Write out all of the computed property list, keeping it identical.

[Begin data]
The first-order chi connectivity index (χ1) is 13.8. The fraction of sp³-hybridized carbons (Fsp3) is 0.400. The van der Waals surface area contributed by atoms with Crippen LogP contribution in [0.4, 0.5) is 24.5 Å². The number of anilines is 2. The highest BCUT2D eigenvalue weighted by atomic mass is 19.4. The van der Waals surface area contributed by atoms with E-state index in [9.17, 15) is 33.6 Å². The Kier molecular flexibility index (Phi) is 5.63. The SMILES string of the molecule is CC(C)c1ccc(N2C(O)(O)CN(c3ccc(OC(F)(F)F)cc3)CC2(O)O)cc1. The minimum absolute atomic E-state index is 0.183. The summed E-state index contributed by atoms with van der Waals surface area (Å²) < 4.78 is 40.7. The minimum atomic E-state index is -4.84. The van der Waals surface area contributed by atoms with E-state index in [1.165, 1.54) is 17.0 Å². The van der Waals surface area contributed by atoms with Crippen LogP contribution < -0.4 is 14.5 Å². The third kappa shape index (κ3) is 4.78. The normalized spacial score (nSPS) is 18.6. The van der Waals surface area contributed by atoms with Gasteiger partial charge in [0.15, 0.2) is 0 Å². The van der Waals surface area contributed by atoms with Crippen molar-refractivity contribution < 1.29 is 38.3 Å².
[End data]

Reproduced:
The first-order chi connectivity index (χ1) is 13.8. The fraction of sp³-hybridized carbons (Fsp3) is 0.400. The van der Waals surface area contributed by atoms with Crippen LogP contribution in [0.4, 0.5) is 24.5 Å². The number of anilines is 2. The highest BCUT2D eigenvalue weighted by atomic mass is 19.4. The van der Waals surface area contributed by atoms with E-state index in [9.17, 15) is 33.6 Å². The Kier molecular flexibility index (Phi) is 5.63. The SMILES string of the molecule is CC(C)c1ccc(N2C(O)(O)CN(c3ccc(OC(F)(F)F)cc3)CC2(O)O)cc1. The minimum absolute atomic E-state index is 0.183. The summed E-state index contributed by atoms with van der Waals surface area (Å²) < 4.78 is 40.7. The minimum atomic E-state index is -4.84. The van der Waals surface area contributed by atoms with E-state index in [1.165, 1.54) is 17.0 Å². The van der Waals surface area contributed by atoms with Crippen LogP contribution < -0.4 is 14.5 Å². The third kappa shape index (κ3) is 4.78. The normalized spacial score (nSPS) is 18.6. The van der Waals surface area contributed by atoms with Gasteiger partial charge in [0.15, 0.2) is 0 Å². The van der Waals surface area contributed by atoms with Crippen molar-refractivity contribution < 1.29 is 38.3 Å².